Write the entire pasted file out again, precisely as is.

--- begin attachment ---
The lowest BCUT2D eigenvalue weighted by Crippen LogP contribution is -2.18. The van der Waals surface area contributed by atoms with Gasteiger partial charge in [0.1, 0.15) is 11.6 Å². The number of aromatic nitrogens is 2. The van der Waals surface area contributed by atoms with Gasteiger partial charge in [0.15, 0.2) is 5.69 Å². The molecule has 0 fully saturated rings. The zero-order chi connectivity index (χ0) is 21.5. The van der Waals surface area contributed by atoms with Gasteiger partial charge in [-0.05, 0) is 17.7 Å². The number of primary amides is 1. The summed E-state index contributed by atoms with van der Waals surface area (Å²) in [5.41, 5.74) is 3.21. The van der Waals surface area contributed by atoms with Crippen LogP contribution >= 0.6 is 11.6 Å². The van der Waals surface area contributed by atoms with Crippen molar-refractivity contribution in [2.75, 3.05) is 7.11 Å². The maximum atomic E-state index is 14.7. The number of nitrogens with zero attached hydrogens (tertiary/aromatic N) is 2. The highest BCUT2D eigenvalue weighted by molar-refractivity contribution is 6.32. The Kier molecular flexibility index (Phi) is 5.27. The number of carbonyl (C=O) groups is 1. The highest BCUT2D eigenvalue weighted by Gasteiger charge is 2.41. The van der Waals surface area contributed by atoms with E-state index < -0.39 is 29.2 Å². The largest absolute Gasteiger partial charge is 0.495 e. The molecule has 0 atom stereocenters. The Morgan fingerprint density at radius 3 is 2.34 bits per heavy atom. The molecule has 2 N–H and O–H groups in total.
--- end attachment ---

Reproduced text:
The lowest BCUT2D eigenvalue weighted by Crippen LogP contribution is -2.18. The van der Waals surface area contributed by atoms with Gasteiger partial charge in [0.1, 0.15) is 11.6 Å². The number of aromatic nitrogens is 2. The van der Waals surface area contributed by atoms with Gasteiger partial charge in [0.15, 0.2) is 5.69 Å². The molecule has 0 fully saturated rings. The zero-order chi connectivity index (χ0) is 21.5. The van der Waals surface area contributed by atoms with Gasteiger partial charge in [-0.05, 0) is 17.7 Å². The number of primary amides is 1. The summed E-state index contributed by atoms with van der Waals surface area (Å²) in [5.41, 5.74) is 3.21. The van der Waals surface area contributed by atoms with Crippen LogP contribution >= 0.6 is 11.6 Å². The van der Waals surface area contributed by atoms with Crippen molar-refractivity contribution in [2.75, 3.05) is 7.11 Å². The maximum atomic E-state index is 14.7. The number of nitrogens with zero attached hydrogens (tertiary/aromatic N) is 2. The highest BCUT2D eigenvalue weighted by molar-refractivity contribution is 6.32. The Kier molecular flexibility index (Phi) is 5.27. The number of carbonyl (C=O) groups is 1. The highest BCUT2D eigenvalue weighted by Gasteiger charge is 2.41. The van der Waals surface area contributed by atoms with E-state index < -0.39 is 29.2 Å². The largest absolute Gasteiger partial charge is 0.495 e. The molecule has 0 atom stereocenters. The Morgan fingerprint density at radius 3 is 2.34 bits per heavy atom. The molecule has 2 N–H and O–H groups in total.